The journey of three high efficient engines to Choloma to produce electricity and steam
This summer, after a wondrous journey through Honduras, three big MAN Energy Solutions engines reached the combined heat and power plant that ElcaTex is building in Choloma. The engines will double the sites' energy efficiency by producing not only energy but also steam.
by Jean-Cosme Delaloye
Ruth Madrid’s big brown eyes are filled with wonder. With her mother’s cellphone, the 13 year-old girl is filming the oversized convoy carrying the first of three massive MAN Energy Solutions 18V51/60 engines that will provide 54.8 Megawatt of power, as well as steam, to the ElcaTex textile plant behind her parents’ modest luncheonette in Choloma, Honduras. “It’s the first time I see something like this,” the schoolgirl says.
Javaid Siddiqi, MAN’s Choloma site manager, led the engines on an extraordinary two-month journey from the harbor town of Puerto Cortes, 40 kilometers away from Choloma. This morning in July, he is watching the convoy make one last sharp turn before it reaches the combined heat and power plant MAN Energy Solutions is building for Progressive Energy, the energy arm of ElcaTex. “It has been tense and challenging, because the infrastructure is not so strong here,” Siddiqi says. “It’s an accomplishment.”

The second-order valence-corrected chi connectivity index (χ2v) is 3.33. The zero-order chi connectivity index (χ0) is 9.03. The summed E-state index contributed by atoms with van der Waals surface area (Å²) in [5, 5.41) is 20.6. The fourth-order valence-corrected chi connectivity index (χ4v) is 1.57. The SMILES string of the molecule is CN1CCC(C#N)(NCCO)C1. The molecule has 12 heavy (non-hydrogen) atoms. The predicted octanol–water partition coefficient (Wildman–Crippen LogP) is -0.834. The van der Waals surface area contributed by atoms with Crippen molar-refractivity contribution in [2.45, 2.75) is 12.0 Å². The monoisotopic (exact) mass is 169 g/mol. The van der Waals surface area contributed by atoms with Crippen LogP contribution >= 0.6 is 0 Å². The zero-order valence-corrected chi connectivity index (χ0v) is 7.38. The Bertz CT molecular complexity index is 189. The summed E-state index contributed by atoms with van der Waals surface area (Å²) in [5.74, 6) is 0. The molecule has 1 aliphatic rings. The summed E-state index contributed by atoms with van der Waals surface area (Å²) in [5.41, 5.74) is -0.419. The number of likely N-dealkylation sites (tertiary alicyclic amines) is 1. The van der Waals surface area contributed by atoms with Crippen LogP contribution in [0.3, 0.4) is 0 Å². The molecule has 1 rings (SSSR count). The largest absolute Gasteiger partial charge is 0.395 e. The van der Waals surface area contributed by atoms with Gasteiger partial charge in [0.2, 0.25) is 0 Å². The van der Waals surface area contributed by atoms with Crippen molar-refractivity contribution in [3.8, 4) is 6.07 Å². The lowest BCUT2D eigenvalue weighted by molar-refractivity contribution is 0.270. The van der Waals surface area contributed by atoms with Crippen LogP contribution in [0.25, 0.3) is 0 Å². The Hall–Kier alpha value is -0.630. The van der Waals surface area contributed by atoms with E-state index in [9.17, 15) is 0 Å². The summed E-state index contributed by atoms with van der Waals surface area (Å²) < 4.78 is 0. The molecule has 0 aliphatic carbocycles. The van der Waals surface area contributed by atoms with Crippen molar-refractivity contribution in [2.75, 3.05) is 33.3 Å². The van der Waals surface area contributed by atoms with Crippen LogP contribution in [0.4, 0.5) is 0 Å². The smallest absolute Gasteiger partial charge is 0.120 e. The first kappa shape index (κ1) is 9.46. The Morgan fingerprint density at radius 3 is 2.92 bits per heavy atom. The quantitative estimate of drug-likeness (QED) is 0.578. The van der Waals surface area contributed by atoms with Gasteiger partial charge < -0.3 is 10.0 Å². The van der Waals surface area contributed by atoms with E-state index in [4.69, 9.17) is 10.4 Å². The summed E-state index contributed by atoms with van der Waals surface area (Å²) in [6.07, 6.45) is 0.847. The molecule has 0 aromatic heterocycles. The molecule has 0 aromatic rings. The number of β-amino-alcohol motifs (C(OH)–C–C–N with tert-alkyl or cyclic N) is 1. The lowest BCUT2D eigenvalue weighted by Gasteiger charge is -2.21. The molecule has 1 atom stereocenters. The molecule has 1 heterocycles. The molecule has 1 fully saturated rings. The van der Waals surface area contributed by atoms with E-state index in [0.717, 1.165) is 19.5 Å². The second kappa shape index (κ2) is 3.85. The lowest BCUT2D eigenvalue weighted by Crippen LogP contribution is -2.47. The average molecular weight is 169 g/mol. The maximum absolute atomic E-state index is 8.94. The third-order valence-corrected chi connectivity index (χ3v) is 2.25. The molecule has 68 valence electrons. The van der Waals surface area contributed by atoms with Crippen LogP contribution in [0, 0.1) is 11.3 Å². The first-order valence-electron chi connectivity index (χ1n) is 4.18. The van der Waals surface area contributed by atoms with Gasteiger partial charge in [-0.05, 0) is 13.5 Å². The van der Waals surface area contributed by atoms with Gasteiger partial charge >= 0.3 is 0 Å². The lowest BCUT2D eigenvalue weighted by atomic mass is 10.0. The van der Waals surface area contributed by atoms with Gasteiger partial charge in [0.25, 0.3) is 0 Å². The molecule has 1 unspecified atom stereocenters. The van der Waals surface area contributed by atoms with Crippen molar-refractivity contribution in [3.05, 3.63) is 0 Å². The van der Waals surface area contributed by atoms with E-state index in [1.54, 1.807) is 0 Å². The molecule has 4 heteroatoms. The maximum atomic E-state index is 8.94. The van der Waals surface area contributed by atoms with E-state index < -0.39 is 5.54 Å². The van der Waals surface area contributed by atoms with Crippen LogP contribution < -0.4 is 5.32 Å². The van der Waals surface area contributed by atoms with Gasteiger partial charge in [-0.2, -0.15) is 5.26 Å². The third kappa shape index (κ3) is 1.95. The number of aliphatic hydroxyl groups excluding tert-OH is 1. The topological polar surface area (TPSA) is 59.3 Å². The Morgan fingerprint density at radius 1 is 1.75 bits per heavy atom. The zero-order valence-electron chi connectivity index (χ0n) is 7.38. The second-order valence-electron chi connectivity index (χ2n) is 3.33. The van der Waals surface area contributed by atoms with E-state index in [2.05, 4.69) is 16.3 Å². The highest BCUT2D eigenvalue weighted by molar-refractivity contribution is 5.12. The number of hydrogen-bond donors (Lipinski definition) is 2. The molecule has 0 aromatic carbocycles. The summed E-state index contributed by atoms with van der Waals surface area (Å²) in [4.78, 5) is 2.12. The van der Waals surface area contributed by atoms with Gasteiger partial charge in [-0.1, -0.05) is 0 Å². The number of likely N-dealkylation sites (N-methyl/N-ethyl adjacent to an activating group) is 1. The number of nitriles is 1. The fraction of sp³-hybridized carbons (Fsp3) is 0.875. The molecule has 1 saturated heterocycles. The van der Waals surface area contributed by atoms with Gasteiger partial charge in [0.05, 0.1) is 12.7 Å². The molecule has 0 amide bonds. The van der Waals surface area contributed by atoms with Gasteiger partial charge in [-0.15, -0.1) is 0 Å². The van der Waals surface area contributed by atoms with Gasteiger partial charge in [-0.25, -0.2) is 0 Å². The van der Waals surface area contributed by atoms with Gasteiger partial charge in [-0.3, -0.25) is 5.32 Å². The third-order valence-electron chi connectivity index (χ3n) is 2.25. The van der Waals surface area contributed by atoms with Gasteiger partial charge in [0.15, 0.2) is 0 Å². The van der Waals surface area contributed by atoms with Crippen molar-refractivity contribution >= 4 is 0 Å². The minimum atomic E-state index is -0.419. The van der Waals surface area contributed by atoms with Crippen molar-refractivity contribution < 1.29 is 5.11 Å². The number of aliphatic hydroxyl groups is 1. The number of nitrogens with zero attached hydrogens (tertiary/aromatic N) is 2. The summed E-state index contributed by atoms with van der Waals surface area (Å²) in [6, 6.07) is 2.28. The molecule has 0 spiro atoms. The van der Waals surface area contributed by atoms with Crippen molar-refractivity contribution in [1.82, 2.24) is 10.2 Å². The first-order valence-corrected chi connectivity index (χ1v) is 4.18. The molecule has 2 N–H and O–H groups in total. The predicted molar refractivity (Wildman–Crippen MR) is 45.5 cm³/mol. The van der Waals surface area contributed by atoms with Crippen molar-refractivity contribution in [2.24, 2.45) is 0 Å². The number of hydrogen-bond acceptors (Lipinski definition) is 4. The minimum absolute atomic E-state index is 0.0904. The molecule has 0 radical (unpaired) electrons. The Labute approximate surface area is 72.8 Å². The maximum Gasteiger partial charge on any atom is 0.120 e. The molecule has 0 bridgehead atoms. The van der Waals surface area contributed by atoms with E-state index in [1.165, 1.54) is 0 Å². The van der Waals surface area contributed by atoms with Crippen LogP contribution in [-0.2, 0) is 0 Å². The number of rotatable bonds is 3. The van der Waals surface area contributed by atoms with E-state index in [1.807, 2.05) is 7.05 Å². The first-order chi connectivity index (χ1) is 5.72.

Ruth Madrid filming the oversized convoy carrying a massive MAN Energy Solutions 18V51/60 engine that will provide 54.8 Megawatt of power to Ruths hometown in Honduras.
Highly-efficient engines produce both electricity and steam
Two months earlier, around 8pm on May 11, 2019: The evening brought some reprieve to the harbor of Puerto Cortes after an unforgivingly hot day. Now, the lights of the BBC Fuji cargo ship pierce the darkness that has fallen upon the harbor. The huge vessel is carrying precious cargo from Saint-Nazaire in France: the three 18V51/60 engines for the ElcaTex textile plant in Choloma, the epicenter of the booming Honduran textile industry.
Javaid Siddiqi, Site Manager, MAN Energy Solutions - Canada, in front of the 18V51/60 engine on foundation at the Progressive Energy Corporation plant.
Textile giant ElcaTex chose MAN Energy Solutions because it needed a partner capable of developing a highly-efficient solution to produce electricity as well as steam. “Steam is as important as power for textile manufacturing,” explains Leonel Nunez, the Choloma site manager for Progressive Energy. “These engines will allow us to increase our energy efficiency to 78% from 43% by producing steam, too. We will also be able to sell energy to the nearby industries. Each engine will produce 18 Megawatts of power.”
Moreover, the engines will offer Progressive Energy fuel flexibility. While at first they will operate on heavy fuel oil, Leonel Nuñez underscores Progressive Energy’s ambition to switch to natural gas once a reliable source of liquid natural gas can be secured.
The next morning, he and Javaid Siddiqi oversee the first complex maneuver of the transport. “The port cannot take the engines’ heavy load,” Siddiqi explains. “So we have to offload them onto a trailer on a barge and bring them to a naval base.”